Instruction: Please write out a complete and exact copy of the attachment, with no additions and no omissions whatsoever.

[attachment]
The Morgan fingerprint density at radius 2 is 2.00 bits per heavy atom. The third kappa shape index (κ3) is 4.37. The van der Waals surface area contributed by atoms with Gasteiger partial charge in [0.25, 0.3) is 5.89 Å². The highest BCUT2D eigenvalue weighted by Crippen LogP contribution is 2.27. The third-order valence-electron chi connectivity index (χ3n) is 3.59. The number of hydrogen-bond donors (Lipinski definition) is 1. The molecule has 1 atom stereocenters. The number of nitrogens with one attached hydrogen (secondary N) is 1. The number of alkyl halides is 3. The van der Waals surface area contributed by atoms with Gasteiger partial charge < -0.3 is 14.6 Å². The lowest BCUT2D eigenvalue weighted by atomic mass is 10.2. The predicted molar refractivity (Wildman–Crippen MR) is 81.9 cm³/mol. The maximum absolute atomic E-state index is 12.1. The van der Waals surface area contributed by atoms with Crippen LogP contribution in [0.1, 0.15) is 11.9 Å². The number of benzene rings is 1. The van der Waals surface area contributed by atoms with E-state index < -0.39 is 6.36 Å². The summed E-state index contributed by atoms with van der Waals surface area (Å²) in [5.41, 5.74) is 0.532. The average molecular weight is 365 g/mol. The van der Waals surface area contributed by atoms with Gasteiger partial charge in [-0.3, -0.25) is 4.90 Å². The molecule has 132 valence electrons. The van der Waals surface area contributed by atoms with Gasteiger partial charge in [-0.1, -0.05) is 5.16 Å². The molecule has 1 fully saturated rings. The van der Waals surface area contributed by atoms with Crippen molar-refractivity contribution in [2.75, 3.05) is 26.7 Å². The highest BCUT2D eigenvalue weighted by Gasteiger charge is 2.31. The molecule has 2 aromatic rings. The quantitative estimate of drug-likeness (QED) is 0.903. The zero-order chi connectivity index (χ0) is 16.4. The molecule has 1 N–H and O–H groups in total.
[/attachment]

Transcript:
The Morgan fingerprint density at radius 2 is 2.00 bits per heavy atom. The third kappa shape index (κ3) is 4.37. The van der Waals surface area contributed by atoms with Gasteiger partial charge in [0.25, 0.3) is 5.89 Å². The highest BCUT2D eigenvalue weighted by Crippen LogP contribution is 2.27. The third-order valence-electron chi connectivity index (χ3n) is 3.59. The number of hydrogen-bond donors (Lipinski definition) is 1. The molecule has 1 atom stereocenters. The number of nitrogens with one attached hydrogen (secondary N) is 1. The number of alkyl halides is 3. The van der Waals surface area contributed by atoms with Gasteiger partial charge < -0.3 is 14.6 Å². The lowest BCUT2D eigenvalue weighted by atomic mass is 10.2. The predicted molar refractivity (Wildman–Crippen MR) is 81.9 cm³/mol. The maximum absolute atomic E-state index is 12.1. The van der Waals surface area contributed by atoms with Crippen LogP contribution in [0.1, 0.15) is 11.9 Å². The number of benzene rings is 1. The van der Waals surface area contributed by atoms with E-state index < -0.39 is 6.36 Å². The summed E-state index contributed by atoms with van der Waals surface area (Å²) in [5.41, 5.74) is 0.532. The average molecular weight is 365 g/mol. The van der Waals surface area contributed by atoms with Gasteiger partial charge in [-0.3, -0.25) is 4.90 Å². The molecule has 132 valence electrons. The van der Waals surface area contributed by atoms with Gasteiger partial charge in [-0.1, -0.05) is 5.16 Å². The molecule has 1 fully saturated rings. The van der Waals surface area contributed by atoms with Crippen molar-refractivity contribution in [2.75, 3.05) is 26.7 Å². The highest BCUT2D eigenvalue weighted by Gasteiger charge is 2.31. The molecule has 2 aromatic rings. The quantitative estimate of drug-likeness (QED) is 0.903. The zero-order chi connectivity index (χ0) is 16.4. The molecule has 1 N–H and O–H groups in total.